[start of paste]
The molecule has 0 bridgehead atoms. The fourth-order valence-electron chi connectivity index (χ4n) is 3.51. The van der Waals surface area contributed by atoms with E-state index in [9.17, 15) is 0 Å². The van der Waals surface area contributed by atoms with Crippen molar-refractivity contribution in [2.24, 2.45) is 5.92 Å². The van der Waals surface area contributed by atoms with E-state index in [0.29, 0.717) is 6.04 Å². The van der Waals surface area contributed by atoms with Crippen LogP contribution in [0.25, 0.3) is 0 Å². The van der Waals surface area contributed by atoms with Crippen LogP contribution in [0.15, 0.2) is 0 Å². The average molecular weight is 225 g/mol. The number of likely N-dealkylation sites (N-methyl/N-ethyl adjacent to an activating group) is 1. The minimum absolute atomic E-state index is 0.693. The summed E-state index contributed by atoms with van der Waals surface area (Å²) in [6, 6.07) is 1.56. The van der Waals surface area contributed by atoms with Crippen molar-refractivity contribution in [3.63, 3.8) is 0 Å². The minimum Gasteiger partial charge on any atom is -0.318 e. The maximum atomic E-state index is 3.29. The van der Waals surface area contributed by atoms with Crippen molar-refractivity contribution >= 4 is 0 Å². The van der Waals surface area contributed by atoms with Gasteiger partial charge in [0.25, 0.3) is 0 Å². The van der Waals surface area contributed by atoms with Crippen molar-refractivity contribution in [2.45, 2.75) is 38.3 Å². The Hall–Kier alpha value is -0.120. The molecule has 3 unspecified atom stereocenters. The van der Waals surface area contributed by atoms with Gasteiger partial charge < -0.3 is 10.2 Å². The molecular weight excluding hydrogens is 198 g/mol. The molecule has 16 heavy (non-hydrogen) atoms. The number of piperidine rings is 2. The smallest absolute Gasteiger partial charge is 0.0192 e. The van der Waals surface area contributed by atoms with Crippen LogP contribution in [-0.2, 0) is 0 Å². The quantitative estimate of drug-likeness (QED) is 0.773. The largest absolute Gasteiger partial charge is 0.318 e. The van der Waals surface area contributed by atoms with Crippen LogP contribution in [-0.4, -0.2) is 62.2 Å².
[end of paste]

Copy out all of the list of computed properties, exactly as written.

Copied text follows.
The molecule has 0 bridgehead atoms. The fourth-order valence-electron chi connectivity index (χ4n) is 3.51. The van der Waals surface area contributed by atoms with E-state index in [9.17, 15) is 0 Å². The van der Waals surface area contributed by atoms with Crippen molar-refractivity contribution in [2.24, 2.45) is 5.92 Å². The van der Waals surface area contributed by atoms with E-state index in [0.29, 0.717) is 6.04 Å². The van der Waals surface area contributed by atoms with Crippen LogP contribution in [0.25, 0.3) is 0 Å². The van der Waals surface area contributed by atoms with Crippen LogP contribution in [0.15, 0.2) is 0 Å². The average molecular weight is 225 g/mol. The number of likely N-dealkylation sites (N-methyl/N-ethyl adjacent to an activating group) is 1. The minimum absolute atomic E-state index is 0.693. The summed E-state index contributed by atoms with van der Waals surface area (Å²) in [6, 6.07) is 1.56. The van der Waals surface area contributed by atoms with Crippen molar-refractivity contribution in [3.63, 3.8) is 0 Å². The minimum Gasteiger partial charge on any atom is -0.318 e. The maximum atomic E-state index is 3.29. The van der Waals surface area contributed by atoms with Crippen molar-refractivity contribution >= 4 is 0 Å². The van der Waals surface area contributed by atoms with Gasteiger partial charge in [0.25, 0.3) is 0 Å². The van der Waals surface area contributed by atoms with Crippen molar-refractivity contribution in [2.45, 2.75) is 38.3 Å². The Hall–Kier alpha value is -0.120. The molecule has 3 unspecified atom stereocenters. The van der Waals surface area contributed by atoms with Gasteiger partial charge < -0.3 is 10.2 Å². The molecular weight excluding hydrogens is 198 g/mol. The molecule has 16 heavy (non-hydrogen) atoms. The number of piperidine rings is 2. The smallest absolute Gasteiger partial charge is 0.0192 e. The van der Waals surface area contributed by atoms with Crippen LogP contribution in [-0.2, 0) is 0 Å². The quantitative estimate of drug-likeness (QED) is 0.773. The largest absolute Gasteiger partial charge is 0.318 e. The van der Waals surface area contributed by atoms with Crippen LogP contribution in [-0.4, -0.2) is 62.2 Å².